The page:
Research limitations/implications

This study only examined a direct relationship between EID and IMM when such relationship might be influenced by other mediating or moderating effects. It also exclusively focused on a single industry, hence limiting a meaningful comparison among multiple industries.

Practical implications

The finding provides a proof that IMM does prevail in a highly regulated banking industry that efforts must be made to curb these practices. Notably, having relativists as decision-makers may give an advantage due to their ability to comprehensively appraise every ethical issue based on the situational context.

Originality/value

Due to its contradictory findings, this study contributed essential insights to the existing body of knowledge by stimulating discussion on EID and unethical behavior. Additionally, it provides evidence for the suitability of RO scale and the PLS-SEM in statistical analysis.

Details

International Journal of Ethics and Systems, vol. 35 no. 4
Type: Research Article
ISSN: 2514-9369

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Article
Publication date: 4 September 2019

Ricardo Malagueño, Sudarshan Pillalamarri, Amaury José Rezende and Marcelo Botelho da Costa Moraes

The purpose of this paper is to examine the effects of length of service and ethical ideologies on cognitive moral development (CMD) and ethical behavioral intentions…

Abstract

Purpose

The purpose of this paper is to examine the effects of length of service and ethical ideologies on cognitive moral development (CMD) and ethical behavioral intentions among public sector tax auditors in Brazil.

Design/methodology/approach

The research data were collected via survey questionnaires from a sample of 625 auditors who work for the Brazilian tax authority. Participants voluntarily complete an online instrument which included three scenarios with context-specific moral dilemmas, questions about the specific scenarios and an ethics position questionnaire. Multinomial logistic and ordinary least squares regressions were used to analyze the data.

Findings

The findings reveal that public sector tax auditors with shorter length of service are more likely to be at higher stages of moral development; relativistic ideology among public sector auditors is positively associated with more lenient ethical behavioral intention; idealistic ideology among public sector auditors is positively associated with stricter ethical behavioral intention; public sector auditors classified as absolutists are stricter in their ethical behavioral intentions; and public sector auditors classified as absolutists with length of service between 5 and 15 years are more likely to be at higher stages of moral development when compared to public sector tax auditors with longer length of service.

Originality/value

To the best of the authors’ knowledge, the study is one of the first studies that attempt to understand the effects of length of service and ethical ideology on CMD and ethical behavioral intention among public sector auditors. Additionally, it examines these issues in the context of Latin America.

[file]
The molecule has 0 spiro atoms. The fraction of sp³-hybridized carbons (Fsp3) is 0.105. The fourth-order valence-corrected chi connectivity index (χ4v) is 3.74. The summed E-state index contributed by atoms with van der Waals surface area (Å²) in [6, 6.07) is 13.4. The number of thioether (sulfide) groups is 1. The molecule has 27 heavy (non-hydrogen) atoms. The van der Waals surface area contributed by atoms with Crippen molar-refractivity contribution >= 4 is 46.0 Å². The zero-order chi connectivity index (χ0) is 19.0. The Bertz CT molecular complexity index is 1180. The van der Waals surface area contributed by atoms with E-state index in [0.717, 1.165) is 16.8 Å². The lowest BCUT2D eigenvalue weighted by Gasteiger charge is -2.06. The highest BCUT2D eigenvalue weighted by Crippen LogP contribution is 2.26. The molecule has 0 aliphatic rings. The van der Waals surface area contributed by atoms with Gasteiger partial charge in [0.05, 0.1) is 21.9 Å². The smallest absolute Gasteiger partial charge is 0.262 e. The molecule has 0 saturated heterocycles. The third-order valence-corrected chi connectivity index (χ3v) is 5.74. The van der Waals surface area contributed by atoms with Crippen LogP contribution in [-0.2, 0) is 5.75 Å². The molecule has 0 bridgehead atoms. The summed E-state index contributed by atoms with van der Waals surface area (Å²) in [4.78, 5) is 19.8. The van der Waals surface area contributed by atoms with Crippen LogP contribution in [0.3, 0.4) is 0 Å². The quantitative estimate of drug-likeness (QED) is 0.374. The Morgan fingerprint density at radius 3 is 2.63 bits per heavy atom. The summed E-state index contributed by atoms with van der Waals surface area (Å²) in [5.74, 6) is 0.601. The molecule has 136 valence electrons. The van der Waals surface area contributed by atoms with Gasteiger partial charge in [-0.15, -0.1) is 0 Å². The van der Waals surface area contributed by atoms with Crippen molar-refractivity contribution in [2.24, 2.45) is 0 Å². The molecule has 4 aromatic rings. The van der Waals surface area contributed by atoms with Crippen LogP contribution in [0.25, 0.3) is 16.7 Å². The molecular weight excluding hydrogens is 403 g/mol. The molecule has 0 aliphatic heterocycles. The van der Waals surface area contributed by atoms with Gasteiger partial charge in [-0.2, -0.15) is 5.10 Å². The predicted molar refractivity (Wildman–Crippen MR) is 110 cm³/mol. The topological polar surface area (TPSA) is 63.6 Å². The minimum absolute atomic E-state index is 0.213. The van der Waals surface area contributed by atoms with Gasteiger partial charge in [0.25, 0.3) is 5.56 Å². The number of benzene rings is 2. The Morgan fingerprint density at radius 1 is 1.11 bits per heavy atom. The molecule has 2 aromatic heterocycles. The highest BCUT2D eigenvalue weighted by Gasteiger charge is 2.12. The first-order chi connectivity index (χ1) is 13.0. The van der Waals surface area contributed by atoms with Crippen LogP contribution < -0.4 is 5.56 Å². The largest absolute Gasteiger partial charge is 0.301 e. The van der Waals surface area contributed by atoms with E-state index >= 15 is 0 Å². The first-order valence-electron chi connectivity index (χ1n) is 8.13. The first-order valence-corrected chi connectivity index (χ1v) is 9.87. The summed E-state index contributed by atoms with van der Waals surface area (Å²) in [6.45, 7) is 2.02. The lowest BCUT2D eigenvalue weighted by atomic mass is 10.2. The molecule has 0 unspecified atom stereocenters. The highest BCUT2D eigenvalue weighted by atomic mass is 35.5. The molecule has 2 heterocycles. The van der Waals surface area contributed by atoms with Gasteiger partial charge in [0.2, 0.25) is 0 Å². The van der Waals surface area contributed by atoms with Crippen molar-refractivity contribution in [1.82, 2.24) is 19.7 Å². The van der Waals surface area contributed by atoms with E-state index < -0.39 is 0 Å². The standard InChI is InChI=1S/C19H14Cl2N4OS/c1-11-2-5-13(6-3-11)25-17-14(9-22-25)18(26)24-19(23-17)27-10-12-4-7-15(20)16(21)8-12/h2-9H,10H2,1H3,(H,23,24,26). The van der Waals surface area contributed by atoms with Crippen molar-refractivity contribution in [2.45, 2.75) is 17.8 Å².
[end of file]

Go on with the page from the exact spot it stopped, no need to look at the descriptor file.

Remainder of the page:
Details

Journal of Applied Accounting Research, vol. 21 no. 4
Type: Research Article
ISSN: 0967-5426

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Article
Publication date: 1 April 1986

Geoffrey P. Lantos

The Need for Ethical Standards The 1970's and 1980's have witnessed an increased concern about building an ethical foundation upon which to make better business decisions…

Abstract

The Need for Ethical Standards The 1970's and 1980's have witnessed an increased concern about building an ethical foundation upon which to make better business decisions in those areas where the Tightness or wrongness of those decisions is open to question. Ethics is the name given to the attempt to think through the moral implications of human actions; business ethics is the study of the morality of business decisions and the determination of standards for those decisions.

Details

Journal of Consumer Marketing, vol. 3 no. 4
Type: Research Article
ISSN: 0736-3761

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Article
Publication date: 9 November 2020

Abdallah Alsaad, Abdulazeez Y.H. Saif-Alyousfi and Hamzah Elrehail

The cognitive processes through which religiosity and idealism affect ethical consumption have received little attention in prior research. This study aims to explore the…

Abstract

Purpose

The cognitive processes through which religiosity and idealism affect ethical consumption have received little attention in prior research. This study aims to explore the influence of religiosity and idealism on ethical purchasing intention through moral obligation and perceived customer effectiveness (PCE).

Design/methodology/approach

The study analyses data from 149 Muslim participants in Saudi Arabia, using structural equation modelling.

Findings

The results reveal that religiosity leads to PCE but not to moral obligation and that idealism leads to both PCE and moral obligation. Mediation analysis indicated that PCE mediates the effect of both religiosity and idealism, although moral obligation only mediates the effect of idealism.

Research limitations/implications